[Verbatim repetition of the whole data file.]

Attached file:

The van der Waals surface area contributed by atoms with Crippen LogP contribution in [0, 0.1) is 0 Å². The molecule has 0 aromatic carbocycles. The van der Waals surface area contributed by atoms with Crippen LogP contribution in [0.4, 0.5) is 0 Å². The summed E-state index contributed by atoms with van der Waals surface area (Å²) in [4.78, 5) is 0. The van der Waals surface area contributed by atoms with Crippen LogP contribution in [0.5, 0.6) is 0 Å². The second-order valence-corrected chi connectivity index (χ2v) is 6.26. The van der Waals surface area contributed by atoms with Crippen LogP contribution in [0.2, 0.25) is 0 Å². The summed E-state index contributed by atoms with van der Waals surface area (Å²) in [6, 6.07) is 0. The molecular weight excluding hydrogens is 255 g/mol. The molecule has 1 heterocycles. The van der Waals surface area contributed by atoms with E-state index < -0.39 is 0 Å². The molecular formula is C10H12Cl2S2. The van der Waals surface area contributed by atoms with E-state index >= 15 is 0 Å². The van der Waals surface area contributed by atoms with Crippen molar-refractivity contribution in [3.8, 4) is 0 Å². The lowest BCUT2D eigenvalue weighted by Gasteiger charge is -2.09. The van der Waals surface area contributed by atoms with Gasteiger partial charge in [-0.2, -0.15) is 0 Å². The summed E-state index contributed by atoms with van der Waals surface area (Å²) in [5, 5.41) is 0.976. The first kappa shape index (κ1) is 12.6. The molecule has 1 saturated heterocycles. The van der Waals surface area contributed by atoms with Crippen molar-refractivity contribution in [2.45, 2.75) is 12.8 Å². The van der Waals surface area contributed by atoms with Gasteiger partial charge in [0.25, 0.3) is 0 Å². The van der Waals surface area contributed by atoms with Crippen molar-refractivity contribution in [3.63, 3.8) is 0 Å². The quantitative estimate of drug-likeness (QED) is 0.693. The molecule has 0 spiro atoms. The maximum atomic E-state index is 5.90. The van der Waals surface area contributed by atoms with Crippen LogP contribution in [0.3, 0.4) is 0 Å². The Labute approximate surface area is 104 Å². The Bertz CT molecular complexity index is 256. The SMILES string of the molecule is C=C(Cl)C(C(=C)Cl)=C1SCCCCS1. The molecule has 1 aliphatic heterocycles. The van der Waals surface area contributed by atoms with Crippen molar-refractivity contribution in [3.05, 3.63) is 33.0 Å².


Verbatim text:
The van der Waals surface area contributed by atoms with Crippen LogP contribution in [0, 0.1) is 0 Å². The molecule has 0 aromatic carbocycles. The van der Waals surface area contributed by atoms with Crippen LogP contribution in [0.4, 0.5) is 0 Å². The summed E-state index contributed by atoms with van der Waals surface area (Å²) in [4.78, 5) is 0. The van der Waals surface area contributed by atoms with Crippen LogP contribution in [0.5, 0.6) is 0 Å². The second-order valence-corrected chi connectivity index (χ2v) is 6.26. The van der Waals surface area contributed by atoms with Crippen LogP contribution in [0.2, 0.25) is 0 Å². The summed E-state index contributed by atoms with van der Waals surface area (Å²) in [6, 6.07) is 0. The molecular weight excluding hydrogens is 255 g/mol. The molecule has 1 heterocycles. The van der Waals surface area contributed by atoms with E-state index < -0.39 is 0 Å². The molecular formula is C10H12Cl2S2. The van der Waals surface area contributed by atoms with E-state index >= 15 is 0 Å². The van der Waals surface area contributed by atoms with Crippen molar-refractivity contribution in [3.8, 4) is 0 Å². The lowest BCUT2D eigenvalue weighted by Gasteiger charge is -2.09. The van der Waals surface area contributed by atoms with Gasteiger partial charge in [-0.2, -0.15) is 0 Å². The summed E-state index contributed by atoms with van der Waals surface area (Å²) in [5, 5.41) is 0.976. The first kappa shape index (κ1) is 12.6. The molecule has 1 saturated heterocycles. The van der Waals surface area contributed by atoms with Crippen molar-refractivity contribution in [2.45, 2.75) is 12.8 Å². The van der Waals surface area contributed by atoms with Gasteiger partial charge in [0.25, 0.3) is 0 Å². The van der Waals surface area contributed by atoms with Crippen molar-refractivity contribution in [3.63, 3.8) is 0 Å². The quantitative estimate of drug-likeness (QED) is 0.693. The molecule has 0 spiro atoms. The maximum atomic E-state index is 5.90. The van der Waals surface area contributed by atoms with Crippen LogP contribution in [0.3, 0.4) is 0 Å². The Labute approximate surface area is 104 Å². The Bertz CT molecular complexity index is 256. The SMILES string of the molecule is C=C(Cl)C(C(=C)Cl)=C1SCCCCS1. The molecule has 1 aliphatic heterocycles. The van der Waals surface area contributed by atoms with Crippen molar-refractivity contribution in [3.05, 3.63) is 33.0 Å².